A new study suggests that whether a mosquito bites you might have a lot to do with the colors that you’re wearing.
The study, conducted by a team of researchers led by University of Washington biologists Diego Alonso San Alberto and Claire Rusch, examined what colors attract mosquitos the most. Using a wind tunnel, they carefully controlled the visual and olfactory environment that mosquitoes were released into and used 3D tracking technology to monitor their movements in the presence of a color dot. The research findings were published in the journal Nature Communications.
The study found that when exposed to carbon dioxide, a gas humans constantly produce via exhalation, yellow fever mosquitoes (Aedes aegypti) developed heightened sensitivity to particular colors like red, orange, black, and cyan — predominantly long-wavelength visual cues. As a result, they flew faster and dwelled longer around those colors. Meanwhile, they remained indifferent to other colors on the spectrum such as green, purple, blue, and white.
The mosquitoes’ attraction to longer wavelength colors makes sense from an evolutionary perspective: Human skin of all shades emanates red-orange light, so it benefits mosquitoes to flock to similar visual stimuli. It also seems reasonable that mosquitoes don’t respond to these same visual signals in the absence of carbon dioxide in their immediate atmosphere; no CO2 means no fresh blood to prey on.
“Imagine you’re on a sidewalk and you smell pie crust and cinnamon,” Jeffrey Riffell, one of the researchers on the team, told Sci-News. “That’s probably a sign that there’s a bakery nearby, and you might start looking around for it.”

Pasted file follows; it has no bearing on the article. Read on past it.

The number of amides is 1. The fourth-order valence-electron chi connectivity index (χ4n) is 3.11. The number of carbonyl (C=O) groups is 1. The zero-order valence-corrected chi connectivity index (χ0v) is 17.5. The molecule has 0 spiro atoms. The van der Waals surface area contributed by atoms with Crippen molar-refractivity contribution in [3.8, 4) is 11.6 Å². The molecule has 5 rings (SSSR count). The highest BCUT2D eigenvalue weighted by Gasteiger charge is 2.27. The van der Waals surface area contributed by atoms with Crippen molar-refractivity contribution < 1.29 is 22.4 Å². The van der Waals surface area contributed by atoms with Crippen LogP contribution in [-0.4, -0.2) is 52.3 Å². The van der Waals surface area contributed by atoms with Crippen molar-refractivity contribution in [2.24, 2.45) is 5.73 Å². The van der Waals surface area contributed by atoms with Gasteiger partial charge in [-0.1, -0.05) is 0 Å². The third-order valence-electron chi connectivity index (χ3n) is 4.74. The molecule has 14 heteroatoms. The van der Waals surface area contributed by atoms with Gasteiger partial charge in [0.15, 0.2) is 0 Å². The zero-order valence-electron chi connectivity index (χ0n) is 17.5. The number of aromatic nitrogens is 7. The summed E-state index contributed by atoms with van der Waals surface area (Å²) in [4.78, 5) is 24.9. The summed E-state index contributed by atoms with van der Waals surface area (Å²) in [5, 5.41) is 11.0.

The researchers also found that the visual preferences of mosquitoes were genetically coded. Mosquitoes with a mutant copy of a gene that allowed mosquitoes to smell carbon dioxide, along with mosquitoes with a mutant copy of a gene that allowed them to see longer wavelengths of light, expressed muted color preferences.
The scientists repeated the experiment with mosquitoes of other species, and found that the same pattern held: In the presence of CO2, they exhibited special attention to certain colors. However, they found that those colors differed between species. While the orange to red range was a consistent hit across all species, violet, a shorter wavelength, proved to also be eye candy to the mosquito species An. stephensi and Cx. quinquefasciatus.
The study’s results confirm wisdom clothiers have long abided by. In the early 1900s, khaki pants were urged for tropical environments in part because they were unseductive to mosquitoes, and the US military modified its uniform from dark to light blue dress shirts to lessen the attraction of mosquitoes.
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